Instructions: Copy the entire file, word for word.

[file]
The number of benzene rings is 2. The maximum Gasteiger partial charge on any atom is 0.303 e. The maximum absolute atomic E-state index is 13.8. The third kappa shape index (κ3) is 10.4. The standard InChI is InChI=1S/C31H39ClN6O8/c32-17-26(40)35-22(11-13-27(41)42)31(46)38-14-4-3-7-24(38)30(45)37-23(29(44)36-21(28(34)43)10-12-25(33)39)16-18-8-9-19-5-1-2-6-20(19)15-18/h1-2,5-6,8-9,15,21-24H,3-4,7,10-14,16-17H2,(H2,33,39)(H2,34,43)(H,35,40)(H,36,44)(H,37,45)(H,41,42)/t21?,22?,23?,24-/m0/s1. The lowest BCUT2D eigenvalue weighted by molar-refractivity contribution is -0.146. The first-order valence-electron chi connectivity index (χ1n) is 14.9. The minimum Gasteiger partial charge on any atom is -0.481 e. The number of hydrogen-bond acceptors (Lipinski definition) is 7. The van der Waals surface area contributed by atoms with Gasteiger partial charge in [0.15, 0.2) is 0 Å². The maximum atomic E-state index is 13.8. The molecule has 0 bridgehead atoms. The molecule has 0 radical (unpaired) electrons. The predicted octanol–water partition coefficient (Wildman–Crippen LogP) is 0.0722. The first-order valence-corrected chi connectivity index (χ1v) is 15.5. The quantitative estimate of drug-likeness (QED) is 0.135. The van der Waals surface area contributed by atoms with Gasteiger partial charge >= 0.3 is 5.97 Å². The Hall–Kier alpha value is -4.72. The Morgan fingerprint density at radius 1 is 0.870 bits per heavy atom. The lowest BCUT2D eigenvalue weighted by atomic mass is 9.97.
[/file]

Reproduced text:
The number of benzene rings is 2. The maximum Gasteiger partial charge on any atom is 0.303 e. The maximum absolute atomic E-state index is 13.8. The third kappa shape index (κ3) is 10.4. The standard InChI is InChI=1S/C31H39ClN6O8/c32-17-26(40)35-22(11-13-27(41)42)31(46)38-14-4-3-7-24(38)30(45)37-23(29(44)36-21(28(34)43)10-12-25(33)39)16-18-8-9-19-5-1-2-6-20(19)15-18/h1-2,5-6,8-9,15,21-24H,3-4,7,10-14,16-17H2,(H2,33,39)(H2,34,43)(H,35,40)(H,36,44)(H,37,45)(H,41,42)/t21?,22?,23?,24-/m0/s1. The lowest BCUT2D eigenvalue weighted by molar-refractivity contribution is -0.146. The first-order valence-electron chi connectivity index (χ1n) is 14.9. The minimum Gasteiger partial charge on any atom is -0.481 e. The number of hydrogen-bond acceptors (Lipinski definition) is 7. The van der Waals surface area contributed by atoms with Gasteiger partial charge in [0.15, 0.2) is 0 Å². The maximum atomic E-state index is 13.8. The molecule has 0 bridgehead atoms. The molecule has 0 radical (unpaired) electrons. The predicted octanol–water partition coefficient (Wildman–Crippen LogP) is 0.0722. The first-order valence-corrected chi connectivity index (χ1v) is 15.5. The quantitative estimate of drug-likeness (QED) is 0.135. The van der Waals surface area contributed by atoms with Gasteiger partial charge >= 0.3 is 5.97 Å². The Hall–Kier alpha value is -4.72. The Morgan fingerprint density at radius 1 is 0.870 bits per heavy atom. The lowest BCUT2D eigenvalue weighted by atomic mass is 9.97.